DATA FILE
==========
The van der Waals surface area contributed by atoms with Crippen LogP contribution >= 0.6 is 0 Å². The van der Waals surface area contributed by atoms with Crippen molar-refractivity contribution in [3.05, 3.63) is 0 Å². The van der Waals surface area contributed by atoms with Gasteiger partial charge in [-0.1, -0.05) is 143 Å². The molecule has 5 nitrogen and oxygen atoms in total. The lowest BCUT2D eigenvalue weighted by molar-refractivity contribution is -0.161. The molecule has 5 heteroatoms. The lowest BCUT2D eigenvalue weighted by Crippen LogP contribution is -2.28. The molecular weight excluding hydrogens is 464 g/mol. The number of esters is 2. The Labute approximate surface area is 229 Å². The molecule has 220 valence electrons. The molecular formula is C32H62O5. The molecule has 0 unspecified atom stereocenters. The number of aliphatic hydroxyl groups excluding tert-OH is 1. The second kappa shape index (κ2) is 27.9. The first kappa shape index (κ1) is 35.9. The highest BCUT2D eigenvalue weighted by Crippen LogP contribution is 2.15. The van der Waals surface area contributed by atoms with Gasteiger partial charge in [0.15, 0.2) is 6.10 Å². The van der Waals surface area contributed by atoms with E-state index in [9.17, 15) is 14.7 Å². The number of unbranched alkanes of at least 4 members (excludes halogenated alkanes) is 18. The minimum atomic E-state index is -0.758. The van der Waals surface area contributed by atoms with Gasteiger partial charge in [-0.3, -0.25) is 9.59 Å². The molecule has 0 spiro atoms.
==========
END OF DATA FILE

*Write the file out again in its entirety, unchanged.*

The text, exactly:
The van der Waals surface area contributed by atoms with Crippen LogP contribution >= 0.6 is 0 Å². The van der Waals surface area contributed by atoms with Crippen molar-refractivity contribution in [3.05, 3.63) is 0 Å². The van der Waals surface area contributed by atoms with Gasteiger partial charge in [-0.1, -0.05) is 143 Å². The molecule has 5 nitrogen and oxygen atoms in total. The lowest BCUT2D eigenvalue weighted by molar-refractivity contribution is -0.161. The molecule has 5 heteroatoms. The lowest BCUT2D eigenvalue weighted by Crippen LogP contribution is -2.28. The molecular weight excluding hydrogens is 464 g/mol. The number of esters is 2. The Labute approximate surface area is 229 Å². The molecule has 220 valence electrons. The molecular formula is C32H62O5. The molecule has 0 unspecified atom stereocenters. The number of aliphatic hydroxyl groups excluding tert-OH is 1. The second kappa shape index (κ2) is 27.9. The first kappa shape index (κ1) is 35.9. The highest BCUT2D eigenvalue weighted by Crippen LogP contribution is 2.15. The van der Waals surface area contributed by atoms with Gasteiger partial charge in [0.15, 0.2) is 6.10 Å². The van der Waals surface area contributed by atoms with E-state index in [9.17, 15) is 14.7 Å². The number of unbranched alkanes of at least 4 members (excludes halogenated alkanes) is 18. The minimum atomic E-state index is -0.758. The van der Waals surface area contributed by atoms with Gasteiger partial charge in [-0.3, -0.25) is 9.59 Å². The molecule has 0 spiro atoms.